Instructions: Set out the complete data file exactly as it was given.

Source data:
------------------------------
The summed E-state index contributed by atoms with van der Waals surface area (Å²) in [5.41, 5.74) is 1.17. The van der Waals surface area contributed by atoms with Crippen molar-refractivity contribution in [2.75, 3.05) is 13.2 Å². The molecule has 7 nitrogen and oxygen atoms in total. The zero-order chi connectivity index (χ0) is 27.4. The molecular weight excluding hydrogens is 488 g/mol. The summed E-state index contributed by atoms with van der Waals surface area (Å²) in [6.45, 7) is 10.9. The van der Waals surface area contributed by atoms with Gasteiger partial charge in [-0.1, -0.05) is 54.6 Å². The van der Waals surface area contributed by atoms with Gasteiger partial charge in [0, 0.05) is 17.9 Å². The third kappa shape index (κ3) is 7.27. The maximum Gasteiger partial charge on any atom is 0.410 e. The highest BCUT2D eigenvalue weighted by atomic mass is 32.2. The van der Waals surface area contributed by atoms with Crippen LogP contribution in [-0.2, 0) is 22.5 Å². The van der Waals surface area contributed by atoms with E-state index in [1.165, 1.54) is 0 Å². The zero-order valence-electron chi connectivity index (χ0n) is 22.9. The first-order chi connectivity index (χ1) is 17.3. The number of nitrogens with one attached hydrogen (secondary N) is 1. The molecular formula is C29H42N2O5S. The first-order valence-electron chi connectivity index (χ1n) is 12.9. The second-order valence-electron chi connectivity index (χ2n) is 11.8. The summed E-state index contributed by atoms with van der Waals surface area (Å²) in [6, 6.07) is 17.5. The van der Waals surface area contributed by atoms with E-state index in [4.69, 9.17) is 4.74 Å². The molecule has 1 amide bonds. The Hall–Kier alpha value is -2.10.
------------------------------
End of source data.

The summed E-state index contributed by atoms with van der Waals surface area (Å²) in [5.41, 5.74) is 1.17. The van der Waals surface area contributed by atoms with Crippen molar-refractivity contribution in [2.75, 3.05) is 13.2 Å². The molecule has 7 nitrogen and oxygen atoms in total. The zero-order chi connectivity index (χ0) is 27.4. The molecular weight excluding hydrogens is 488 g/mol. The summed E-state index contributed by atoms with van der Waals surface area (Å²) in [6.45, 7) is 10.9. The van der Waals surface area contributed by atoms with Gasteiger partial charge in [-0.1, -0.05) is 54.6 Å². The van der Waals surface area contributed by atoms with Gasteiger partial charge in [0, 0.05) is 17.9 Å². The third kappa shape index (κ3) is 7.27. The maximum Gasteiger partial charge on any atom is 0.410 e. The highest BCUT2D eigenvalue weighted by atomic mass is 32.2. The van der Waals surface area contributed by atoms with Crippen LogP contribution in [-0.2, 0) is 22.5 Å². The van der Waals surface area contributed by atoms with E-state index in [1.165, 1.54) is 0 Å². The zero-order valence-electron chi connectivity index (χ0n) is 22.9. The first-order chi connectivity index (χ1) is 17.3. The number of nitrogens with one attached hydrogen (secondary N) is 1. The molecular formula is C29H42N2O5S. The first-order valence-electron chi connectivity index (χ1n) is 12.9. The second-order valence-electron chi connectivity index (χ2n) is 11.8. The summed E-state index contributed by atoms with van der Waals surface area (Å²) in [6, 6.07) is 17.5. The van der Waals surface area contributed by atoms with E-state index in [4.69, 9.17) is 4.74 Å². The molecule has 1 amide bonds. The Hall–Kier alpha value is -2.10.